In 1917 Marcel Duchamp bought a porcelain urinal, titled it Fountain, and dubbed it a work of art. In 1993, Patti Warashina took a feminist jab at Duchamp’s famous vulva-shaped urinal when she created the punning clay sculpture Servicing Duchamp’s Porcelain. It’s a curtsying maid, holding the long handle of a toilet plunger, ready to go to work.
Throughout a 50-year career, Warashina has been crafting smart, funny, sometimes heartrending figurative sculptures with masterful proficiency and subversive humor. But as the retrospective exhibit Wit and Wisdom at Bellevue Arts Museum makes clear, she is just as adept with pencil and paint, and her creative imagination equal with the best. Now in her 70s, Warashina stands out as one of the Northwest’s most provocative and delightful artists. Even for people familiar with the range of her work, this show of more than 120 pieces holds surprises.
As an art student at the University of Washington in the early 1960s, Warashina noted the macho environment of the ceramics studio. In those days, female students were left out of discussions about operating the kilns—that was guy stuff, just too mechanical for girls to understand. Warashina later struck back with humor, making a series of ornate little clay sculptures of kilns, outfitted with all kinds of frills, pipes, flames, and embellishments. To her, kilns were womb-like. Her 1971 Kiln with Plumbing is enclosed in such a complicated structure it suggests a chastity belt.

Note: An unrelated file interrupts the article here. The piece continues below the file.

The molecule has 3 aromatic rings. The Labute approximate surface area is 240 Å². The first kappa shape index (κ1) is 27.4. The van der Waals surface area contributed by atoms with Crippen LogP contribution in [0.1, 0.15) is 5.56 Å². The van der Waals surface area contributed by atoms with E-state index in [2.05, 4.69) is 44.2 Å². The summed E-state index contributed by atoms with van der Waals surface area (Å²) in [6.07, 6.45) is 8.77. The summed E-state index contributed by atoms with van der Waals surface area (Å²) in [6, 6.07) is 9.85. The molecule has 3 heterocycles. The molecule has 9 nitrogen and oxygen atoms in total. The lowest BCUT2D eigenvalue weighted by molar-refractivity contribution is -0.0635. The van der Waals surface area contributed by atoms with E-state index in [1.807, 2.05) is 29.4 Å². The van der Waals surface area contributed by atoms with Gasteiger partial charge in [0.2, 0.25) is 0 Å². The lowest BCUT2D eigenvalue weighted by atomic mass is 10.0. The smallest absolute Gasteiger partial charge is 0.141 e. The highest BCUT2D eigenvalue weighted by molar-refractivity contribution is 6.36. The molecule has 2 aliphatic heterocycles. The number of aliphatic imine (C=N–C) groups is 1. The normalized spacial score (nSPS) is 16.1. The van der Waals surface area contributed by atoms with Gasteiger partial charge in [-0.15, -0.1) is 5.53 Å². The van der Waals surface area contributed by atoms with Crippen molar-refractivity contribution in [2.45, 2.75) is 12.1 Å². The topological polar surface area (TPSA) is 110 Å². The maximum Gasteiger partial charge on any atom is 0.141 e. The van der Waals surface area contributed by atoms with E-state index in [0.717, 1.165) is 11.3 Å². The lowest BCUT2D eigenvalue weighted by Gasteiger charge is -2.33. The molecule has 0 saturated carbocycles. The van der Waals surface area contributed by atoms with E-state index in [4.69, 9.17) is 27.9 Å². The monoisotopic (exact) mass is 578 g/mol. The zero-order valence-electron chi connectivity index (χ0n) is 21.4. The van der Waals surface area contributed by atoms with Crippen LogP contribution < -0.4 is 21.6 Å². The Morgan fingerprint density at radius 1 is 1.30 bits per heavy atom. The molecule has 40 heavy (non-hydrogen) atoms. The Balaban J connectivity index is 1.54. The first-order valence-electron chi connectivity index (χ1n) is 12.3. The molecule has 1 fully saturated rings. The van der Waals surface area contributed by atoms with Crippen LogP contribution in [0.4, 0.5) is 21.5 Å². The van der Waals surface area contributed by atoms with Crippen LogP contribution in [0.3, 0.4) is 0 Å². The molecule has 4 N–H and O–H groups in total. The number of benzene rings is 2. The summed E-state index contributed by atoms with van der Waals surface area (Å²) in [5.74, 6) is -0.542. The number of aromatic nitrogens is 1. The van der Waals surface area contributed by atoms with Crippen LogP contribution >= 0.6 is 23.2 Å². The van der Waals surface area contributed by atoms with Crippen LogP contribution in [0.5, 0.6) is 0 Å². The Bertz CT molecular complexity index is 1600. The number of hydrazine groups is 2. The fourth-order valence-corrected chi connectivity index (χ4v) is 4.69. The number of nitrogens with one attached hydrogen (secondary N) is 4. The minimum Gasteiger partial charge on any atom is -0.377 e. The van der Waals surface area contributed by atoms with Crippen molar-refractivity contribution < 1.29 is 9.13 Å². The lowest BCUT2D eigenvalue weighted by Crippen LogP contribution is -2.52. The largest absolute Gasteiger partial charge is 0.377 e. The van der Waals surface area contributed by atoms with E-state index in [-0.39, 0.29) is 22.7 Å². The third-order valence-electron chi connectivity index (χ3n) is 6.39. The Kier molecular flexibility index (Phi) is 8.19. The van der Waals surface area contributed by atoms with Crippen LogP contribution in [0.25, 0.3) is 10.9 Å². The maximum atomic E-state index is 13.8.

By that time, Warashina had returned to UW as a faculty member and in 1976 married instructor and preeminent ceramist Robert Sperry (1927–1998).
From her early surrealism and California Funk–influenced sculptures—including the knockout 1969 Airstream Turkey, a sleek silver trailer-bird with gear-stick drumsticks—Warashina’s imagery has evolved through many styles and formats, from intricate miniature tableaus to giant seven-foot-tall statues and exquisite white nude figures, evocative of the swarming humans in Hieronymus Bosch’s Garden of Earthly Delights. BAM director of art Stefano Catalani arranged the show by time period and brought in loans from local collections, referencing well-known public artworks through photographs.
Wit and Wisdom was organized by the American Museum of Ceramic Art in Pomona, California, and includes an excellent catalog. The comprehensive essay by art historian Martha Kingsbury provides insights into how Warashina’s personal history and experiences as a Japanese American woman play out in the feminist politics and social commentary of her work.
Patti Warashina: Wit and Wisdom
July 12–Oct 27, Bellevue Arts Museum